With PECO rate caps expiring at the end of December, and PGW and Water Department rate increases already in effect, there will never be a better time to act. So celebrate Energy Awareness Month by Saving Energy and Saving Money. Learn more about EnergyWorks at www.ecasavesenergy.org or by calling 215-609-1052. The sooner you act, the more you save.
And of course, Happy Weatherization Day.
Cool Roofs Follow-up:
Thanks to the inquiring minds of “Earth to Philly” readers, I have received phenomenal follow-up questions about cool roofs. Why, you ask, is it beneficial to put a cool roof on when winter is already upon us and it gets so cold? Wouldn’t my home benefit from a hot, dark roof in the winter?
A cool roof combined with insulation is the most effective way of keeping both heating and cooling bills down. The climate in Philadelphia can help us understand why that is.
During the summer, the sun is higher in the sky, which gives us more hours of sunlight and hotter roofs. , A cool roof helps you keep your house cool for less in the summertime, reducing cooling load by 22%. During the winter, the sun is lower on the horizon, and the hours of daylight are shorter, so the heat gain from the sun on your roof is not as substantial.   In Philadelphia, there is a theoretical 3% heat gain from solar radiation on a black roof. A properly insulated, cool roof is the best solution, keeping your home warm in winter and cool in summer.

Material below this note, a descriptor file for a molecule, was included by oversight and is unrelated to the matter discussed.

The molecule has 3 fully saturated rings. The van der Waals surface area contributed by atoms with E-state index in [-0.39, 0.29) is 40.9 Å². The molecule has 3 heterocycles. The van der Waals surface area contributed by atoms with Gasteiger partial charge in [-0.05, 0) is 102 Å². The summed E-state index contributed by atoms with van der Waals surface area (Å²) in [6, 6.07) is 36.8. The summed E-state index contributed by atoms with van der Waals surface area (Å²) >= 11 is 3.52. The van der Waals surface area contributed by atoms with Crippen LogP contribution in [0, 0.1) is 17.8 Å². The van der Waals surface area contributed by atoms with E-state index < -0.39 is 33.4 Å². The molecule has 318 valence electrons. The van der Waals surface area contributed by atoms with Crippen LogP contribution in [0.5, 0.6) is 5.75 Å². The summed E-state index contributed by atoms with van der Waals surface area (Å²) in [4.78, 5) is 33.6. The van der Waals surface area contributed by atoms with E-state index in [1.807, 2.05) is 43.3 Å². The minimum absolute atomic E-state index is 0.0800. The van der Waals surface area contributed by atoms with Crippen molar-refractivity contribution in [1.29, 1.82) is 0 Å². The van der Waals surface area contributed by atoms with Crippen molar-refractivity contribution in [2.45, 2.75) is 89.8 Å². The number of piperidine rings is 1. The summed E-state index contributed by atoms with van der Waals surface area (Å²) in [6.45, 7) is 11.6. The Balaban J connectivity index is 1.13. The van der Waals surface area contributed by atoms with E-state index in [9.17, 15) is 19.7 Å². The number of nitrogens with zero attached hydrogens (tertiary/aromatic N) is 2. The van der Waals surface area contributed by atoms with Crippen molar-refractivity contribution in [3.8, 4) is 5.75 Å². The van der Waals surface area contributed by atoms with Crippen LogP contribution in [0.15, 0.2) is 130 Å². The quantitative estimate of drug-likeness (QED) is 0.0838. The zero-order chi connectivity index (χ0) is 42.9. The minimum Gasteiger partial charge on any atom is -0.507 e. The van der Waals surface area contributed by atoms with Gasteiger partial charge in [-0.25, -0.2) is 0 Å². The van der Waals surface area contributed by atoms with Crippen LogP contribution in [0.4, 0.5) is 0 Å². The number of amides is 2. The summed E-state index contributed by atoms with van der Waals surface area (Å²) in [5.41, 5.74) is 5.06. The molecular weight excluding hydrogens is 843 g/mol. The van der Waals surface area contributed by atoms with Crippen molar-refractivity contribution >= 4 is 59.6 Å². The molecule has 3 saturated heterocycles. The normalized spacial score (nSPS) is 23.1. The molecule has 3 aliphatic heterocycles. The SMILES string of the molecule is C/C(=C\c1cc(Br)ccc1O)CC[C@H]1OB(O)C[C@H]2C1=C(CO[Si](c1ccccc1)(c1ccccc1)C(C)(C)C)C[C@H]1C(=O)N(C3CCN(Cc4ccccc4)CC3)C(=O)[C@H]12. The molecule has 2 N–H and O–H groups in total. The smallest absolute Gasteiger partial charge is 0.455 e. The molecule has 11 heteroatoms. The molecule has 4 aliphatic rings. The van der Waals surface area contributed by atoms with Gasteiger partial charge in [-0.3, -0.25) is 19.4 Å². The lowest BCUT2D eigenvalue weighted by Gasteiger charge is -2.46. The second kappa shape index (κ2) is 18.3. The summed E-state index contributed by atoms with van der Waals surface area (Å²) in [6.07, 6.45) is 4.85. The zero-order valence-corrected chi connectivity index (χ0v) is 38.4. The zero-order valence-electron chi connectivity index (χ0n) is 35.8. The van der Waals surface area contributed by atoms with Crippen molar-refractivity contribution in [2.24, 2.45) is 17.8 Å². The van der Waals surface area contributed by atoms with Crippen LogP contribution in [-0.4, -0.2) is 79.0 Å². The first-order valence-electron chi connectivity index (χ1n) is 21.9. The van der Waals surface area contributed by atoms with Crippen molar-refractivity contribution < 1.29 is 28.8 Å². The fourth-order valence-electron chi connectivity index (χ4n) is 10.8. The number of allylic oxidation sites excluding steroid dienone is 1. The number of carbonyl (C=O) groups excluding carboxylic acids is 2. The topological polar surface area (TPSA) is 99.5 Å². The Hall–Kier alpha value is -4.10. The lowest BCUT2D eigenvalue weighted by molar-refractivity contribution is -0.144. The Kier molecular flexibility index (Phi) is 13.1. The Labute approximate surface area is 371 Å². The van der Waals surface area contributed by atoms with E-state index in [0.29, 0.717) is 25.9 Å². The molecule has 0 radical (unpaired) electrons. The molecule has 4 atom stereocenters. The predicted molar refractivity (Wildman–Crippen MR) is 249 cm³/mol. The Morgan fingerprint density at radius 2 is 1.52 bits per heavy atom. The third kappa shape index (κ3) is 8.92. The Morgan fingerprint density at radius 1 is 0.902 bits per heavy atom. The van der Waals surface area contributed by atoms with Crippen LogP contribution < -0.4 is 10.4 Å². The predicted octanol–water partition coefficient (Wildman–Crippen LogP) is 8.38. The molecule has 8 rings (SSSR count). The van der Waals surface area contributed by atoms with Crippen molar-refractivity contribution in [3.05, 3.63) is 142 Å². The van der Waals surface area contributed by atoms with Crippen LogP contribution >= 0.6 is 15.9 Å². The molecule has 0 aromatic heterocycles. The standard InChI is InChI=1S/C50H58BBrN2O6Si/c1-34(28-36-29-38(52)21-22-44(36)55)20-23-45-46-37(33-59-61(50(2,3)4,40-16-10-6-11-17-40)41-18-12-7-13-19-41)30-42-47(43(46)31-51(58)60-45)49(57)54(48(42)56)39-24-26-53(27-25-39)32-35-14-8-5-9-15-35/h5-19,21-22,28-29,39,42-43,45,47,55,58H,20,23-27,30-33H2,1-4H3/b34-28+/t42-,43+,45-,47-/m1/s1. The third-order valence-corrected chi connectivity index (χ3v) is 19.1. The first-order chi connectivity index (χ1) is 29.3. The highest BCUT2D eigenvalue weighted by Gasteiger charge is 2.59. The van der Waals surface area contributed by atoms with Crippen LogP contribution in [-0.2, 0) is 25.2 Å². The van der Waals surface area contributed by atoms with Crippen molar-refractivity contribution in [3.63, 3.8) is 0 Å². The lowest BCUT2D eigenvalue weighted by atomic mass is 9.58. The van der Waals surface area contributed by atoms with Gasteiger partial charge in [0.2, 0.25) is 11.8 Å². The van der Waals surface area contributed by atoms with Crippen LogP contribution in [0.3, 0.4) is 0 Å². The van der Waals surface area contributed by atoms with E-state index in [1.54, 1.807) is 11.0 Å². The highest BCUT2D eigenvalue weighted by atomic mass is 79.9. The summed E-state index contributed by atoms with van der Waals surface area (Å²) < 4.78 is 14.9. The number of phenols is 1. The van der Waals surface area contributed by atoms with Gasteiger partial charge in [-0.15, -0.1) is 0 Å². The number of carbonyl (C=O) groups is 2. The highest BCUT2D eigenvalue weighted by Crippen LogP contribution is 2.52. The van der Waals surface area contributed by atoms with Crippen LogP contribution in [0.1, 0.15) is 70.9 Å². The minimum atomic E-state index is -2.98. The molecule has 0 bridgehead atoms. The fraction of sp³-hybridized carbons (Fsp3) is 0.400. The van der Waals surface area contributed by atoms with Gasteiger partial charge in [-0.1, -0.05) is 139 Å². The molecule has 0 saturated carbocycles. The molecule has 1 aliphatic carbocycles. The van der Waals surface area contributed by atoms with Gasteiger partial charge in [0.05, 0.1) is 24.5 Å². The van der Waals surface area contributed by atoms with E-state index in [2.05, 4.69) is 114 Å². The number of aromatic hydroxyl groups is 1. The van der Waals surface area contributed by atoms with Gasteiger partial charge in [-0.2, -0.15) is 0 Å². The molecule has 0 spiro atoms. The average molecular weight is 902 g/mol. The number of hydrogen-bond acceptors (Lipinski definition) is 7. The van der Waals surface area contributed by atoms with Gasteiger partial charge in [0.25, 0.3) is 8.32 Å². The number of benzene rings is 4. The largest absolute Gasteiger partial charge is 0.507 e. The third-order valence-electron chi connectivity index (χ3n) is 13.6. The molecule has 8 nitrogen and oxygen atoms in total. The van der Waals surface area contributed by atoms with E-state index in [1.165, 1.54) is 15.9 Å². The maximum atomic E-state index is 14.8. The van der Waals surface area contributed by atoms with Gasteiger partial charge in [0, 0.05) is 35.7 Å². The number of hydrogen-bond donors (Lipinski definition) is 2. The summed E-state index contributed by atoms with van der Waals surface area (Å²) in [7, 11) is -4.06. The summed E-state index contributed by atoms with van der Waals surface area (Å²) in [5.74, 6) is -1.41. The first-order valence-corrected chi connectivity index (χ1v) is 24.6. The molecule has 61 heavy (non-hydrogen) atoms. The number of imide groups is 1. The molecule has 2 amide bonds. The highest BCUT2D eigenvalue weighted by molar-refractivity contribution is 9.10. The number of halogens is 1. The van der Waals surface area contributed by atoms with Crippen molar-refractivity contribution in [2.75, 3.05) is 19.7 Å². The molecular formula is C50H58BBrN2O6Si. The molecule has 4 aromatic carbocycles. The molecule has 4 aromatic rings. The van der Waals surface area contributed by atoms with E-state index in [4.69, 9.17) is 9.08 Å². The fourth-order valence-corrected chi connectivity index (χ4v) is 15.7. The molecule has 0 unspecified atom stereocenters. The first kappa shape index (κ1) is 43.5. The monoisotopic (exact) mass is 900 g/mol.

Thank you for the insightful questions—keep ‘em coming!
About this blog
Earth to Philly is a weblog focusing on earth-conscious technology, trends and ideas, from a Daily News perspective. We look at the "green" aspects of your home, business, food, transportation, style, policy, gadgets and artwork. If you have a Philly-related story, Click here to let us know about it!

The experts at Philadelphia's Energy Coordinating Agency answer your energy questions in our regular feature Stay Warm, Stay Green. Send in your question or questions to energy@phillynews.com.


Look for Jenice Armstrong to supply tips on green living as well as occasional columns on the subject of Green. She also blogs at Hey Jen.


Becky Batcha stays tuned for the here-and-now practical side of conservation, alternative energy, organic foods, etc. - stuff you can do at home now. Plus odds and ends.